Least favorite concert?
I went to Thrival a few years ago out at Carrie Furnace. Good music most of the day, but for some reason the mix for the headliner, Metric, was terrible. They just did not sound good. It was just loud and “flashy”, like too many strobe light effects. Hurt my ears and my eyes.

Favorite thoughts, experiences about Pittsburgh?
Pittsburgh has been good to me. I moved here with my ex after the great recession. I fell in love with this city, but my marriage also fell apart. She left and I stayed. I really deepened my relationship with the city after that. I embraced it. I started attending many more arts and music events. The Symphony (classical is my first love as my first instrument was violin), plays, gallery crawls, concerts, open mics, cafes, restaurants. I also started exploring the different neighborhoods and spending more time there. I had also been away from playing and writing music for a long time so my breakup and the city inspired me to take up songwriting again. Pittsburgh has really been a place of awakening and rebirth for me as a musician and a person.

 

 

Thanks, Jimmy. I have never seen Cheap Trick live. I always regret not seeing them play at the Pepsi Roadhouse when they stopped there years ago but I didn’t have anyone to go with me and being somewhat of a hike to get there, I decided not to go by myself. Very dumb decision.

 

 

 

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Just remember life is never crystal clear but in time just like every memory it will all come into focus

Demi Michelle is a Pittsburgh based singer-songwriter who’s latest single “LA Will Wait for Me” is out today. Co-written by her longtime friend Madison RaeAnne Young, the song follows Demi’s pattern of producing heartfelt and honest pop songs while leaning towards her new found appreciate of country music, providing a snapshot of her love for the West Coast, where the songwriting call their second home. I want to thank Demi (Piano/Vocals) for taking the time to participate in this edition of First/Last.

The first album you ever bought?
The first album I remember getting is *NSYNC’s No Strings Attached album. I was super young, and my parents bought it for me because I was a huge fan of Justin Timberlake. That album is one bop after the next. As for the first album I actually bought myself, that’d be Katy Perry’s Teenage Dream album. That’s my favorite album by Katy, and I still listen to some of the songs today, like “Firework,” “California Gurls,” and “Last Friday Night.”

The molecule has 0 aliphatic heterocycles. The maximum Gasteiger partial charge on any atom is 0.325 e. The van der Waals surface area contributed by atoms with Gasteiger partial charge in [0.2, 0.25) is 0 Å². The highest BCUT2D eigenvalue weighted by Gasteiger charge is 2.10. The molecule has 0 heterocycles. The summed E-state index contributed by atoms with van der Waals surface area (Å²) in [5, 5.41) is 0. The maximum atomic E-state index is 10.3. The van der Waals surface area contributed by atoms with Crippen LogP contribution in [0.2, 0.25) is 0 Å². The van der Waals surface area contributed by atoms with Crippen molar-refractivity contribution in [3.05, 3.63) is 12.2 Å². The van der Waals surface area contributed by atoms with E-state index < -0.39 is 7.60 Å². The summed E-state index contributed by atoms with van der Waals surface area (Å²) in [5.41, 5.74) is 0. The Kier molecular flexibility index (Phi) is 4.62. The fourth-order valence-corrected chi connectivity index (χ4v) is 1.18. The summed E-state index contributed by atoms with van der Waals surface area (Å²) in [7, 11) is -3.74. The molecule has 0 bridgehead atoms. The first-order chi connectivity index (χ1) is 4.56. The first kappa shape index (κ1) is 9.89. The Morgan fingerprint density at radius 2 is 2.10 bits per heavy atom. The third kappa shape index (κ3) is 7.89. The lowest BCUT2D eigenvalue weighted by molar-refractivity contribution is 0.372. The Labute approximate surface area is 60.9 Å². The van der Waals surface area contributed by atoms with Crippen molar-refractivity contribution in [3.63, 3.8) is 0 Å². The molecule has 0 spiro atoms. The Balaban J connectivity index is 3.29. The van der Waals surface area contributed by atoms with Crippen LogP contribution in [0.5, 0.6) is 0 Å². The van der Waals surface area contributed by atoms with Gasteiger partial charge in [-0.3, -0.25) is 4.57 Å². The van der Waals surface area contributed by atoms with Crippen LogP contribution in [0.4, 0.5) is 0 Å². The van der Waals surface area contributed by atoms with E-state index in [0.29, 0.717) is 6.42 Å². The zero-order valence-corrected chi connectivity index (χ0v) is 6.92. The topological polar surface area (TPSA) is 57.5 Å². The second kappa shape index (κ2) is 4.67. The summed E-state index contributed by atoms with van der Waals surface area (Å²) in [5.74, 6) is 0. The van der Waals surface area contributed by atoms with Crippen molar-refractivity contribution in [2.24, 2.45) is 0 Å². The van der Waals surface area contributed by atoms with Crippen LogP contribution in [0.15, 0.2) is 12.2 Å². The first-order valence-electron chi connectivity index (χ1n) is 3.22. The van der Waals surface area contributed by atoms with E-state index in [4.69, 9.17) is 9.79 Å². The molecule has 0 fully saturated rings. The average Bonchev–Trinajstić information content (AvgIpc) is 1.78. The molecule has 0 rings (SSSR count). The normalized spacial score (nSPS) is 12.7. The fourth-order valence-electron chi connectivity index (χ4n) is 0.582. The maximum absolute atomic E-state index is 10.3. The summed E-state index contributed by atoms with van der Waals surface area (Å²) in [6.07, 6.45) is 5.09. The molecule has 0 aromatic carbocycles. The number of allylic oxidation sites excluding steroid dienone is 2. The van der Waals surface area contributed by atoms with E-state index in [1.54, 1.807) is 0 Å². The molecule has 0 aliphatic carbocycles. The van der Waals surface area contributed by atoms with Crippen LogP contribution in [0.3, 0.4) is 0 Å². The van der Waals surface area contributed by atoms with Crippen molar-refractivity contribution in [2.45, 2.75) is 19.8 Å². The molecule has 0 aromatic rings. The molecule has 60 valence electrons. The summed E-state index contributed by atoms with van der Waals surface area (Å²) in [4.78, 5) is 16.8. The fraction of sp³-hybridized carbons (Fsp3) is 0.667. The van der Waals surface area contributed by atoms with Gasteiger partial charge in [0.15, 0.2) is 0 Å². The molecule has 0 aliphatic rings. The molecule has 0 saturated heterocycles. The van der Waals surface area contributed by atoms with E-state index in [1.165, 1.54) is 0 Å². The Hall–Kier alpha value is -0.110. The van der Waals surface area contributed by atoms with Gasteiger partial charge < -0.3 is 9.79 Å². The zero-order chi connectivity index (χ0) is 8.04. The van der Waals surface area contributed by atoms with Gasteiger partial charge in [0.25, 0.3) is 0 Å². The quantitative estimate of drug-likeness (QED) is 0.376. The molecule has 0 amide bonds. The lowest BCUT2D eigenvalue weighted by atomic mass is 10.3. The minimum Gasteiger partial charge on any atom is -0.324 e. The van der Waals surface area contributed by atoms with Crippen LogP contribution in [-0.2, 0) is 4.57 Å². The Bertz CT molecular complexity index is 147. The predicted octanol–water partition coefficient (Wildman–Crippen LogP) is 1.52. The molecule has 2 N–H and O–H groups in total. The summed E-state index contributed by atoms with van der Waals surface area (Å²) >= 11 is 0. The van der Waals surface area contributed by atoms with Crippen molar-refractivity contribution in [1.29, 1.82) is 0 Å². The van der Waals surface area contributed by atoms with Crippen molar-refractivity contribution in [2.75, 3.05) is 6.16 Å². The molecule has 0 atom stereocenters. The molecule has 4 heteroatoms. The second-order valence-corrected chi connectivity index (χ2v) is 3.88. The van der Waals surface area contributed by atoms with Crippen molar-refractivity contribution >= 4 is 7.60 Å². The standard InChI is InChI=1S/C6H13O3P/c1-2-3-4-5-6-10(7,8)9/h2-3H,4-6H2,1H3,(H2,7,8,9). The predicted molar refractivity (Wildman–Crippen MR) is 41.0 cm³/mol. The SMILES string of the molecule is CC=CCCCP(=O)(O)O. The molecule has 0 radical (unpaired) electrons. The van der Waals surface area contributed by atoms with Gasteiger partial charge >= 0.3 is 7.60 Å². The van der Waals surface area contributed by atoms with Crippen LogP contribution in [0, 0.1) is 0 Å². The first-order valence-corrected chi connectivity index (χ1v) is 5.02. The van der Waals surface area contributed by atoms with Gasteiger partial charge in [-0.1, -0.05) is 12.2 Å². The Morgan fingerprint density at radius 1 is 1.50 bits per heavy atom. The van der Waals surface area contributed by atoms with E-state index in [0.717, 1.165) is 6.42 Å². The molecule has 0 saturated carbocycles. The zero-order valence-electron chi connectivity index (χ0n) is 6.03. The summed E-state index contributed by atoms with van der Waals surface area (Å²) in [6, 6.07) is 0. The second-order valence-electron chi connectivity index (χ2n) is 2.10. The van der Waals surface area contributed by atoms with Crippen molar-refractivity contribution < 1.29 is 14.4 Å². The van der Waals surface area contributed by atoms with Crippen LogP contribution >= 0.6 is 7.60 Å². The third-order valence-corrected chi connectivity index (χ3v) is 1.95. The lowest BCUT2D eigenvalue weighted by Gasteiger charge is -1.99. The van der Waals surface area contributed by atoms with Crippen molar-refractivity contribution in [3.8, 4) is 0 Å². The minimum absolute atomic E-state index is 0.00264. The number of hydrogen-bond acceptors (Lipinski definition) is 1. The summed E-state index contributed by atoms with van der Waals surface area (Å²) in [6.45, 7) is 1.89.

Your last album bought?
I use Spotify, so the last album I downloaded to my library is 29 by Carly Pearce, which came out a few weeks ago. Carly is one of my favorite country artists, and I love every song on the album.

Favorite album of all time?
That have to be Shawn Mendes’s self-titled album, Shawn Mendes. Every song on the album is gold. That was also such a fun era full of amazing memories. I saw him twice on his tour in 2019. For one of the shows, I traveled to Glendale, Arizona, and I also saw him in Pittsburgh. I met him at both shows. Every time I listen to the album, it brings back so many incredible memories I’ll never forget.

Least favorite/most disappointing album?
Since I love Shawn’s self-titled album so much, I had such high expectations for his fourth album, Wonder. I was definitely disappointed when I heard it for the first time and haven’t listened to any of the songs since. This was such a letdown for me because I love his first three albums so much. That being said, I still appreciate Shawn’s music and hope I’ll enjoy his next release.

First concert attended?
My first concert was *NSYNC’s Celebrity Tour. My mom won front row tickets for my family. Even though I was super young, I have a vivid memory of Justin Timberlake giving me a high five during “This I Promise You.” That’s my favorite song by *NSYNC, and I still listen to it today. So, you could say my first concert was a special one.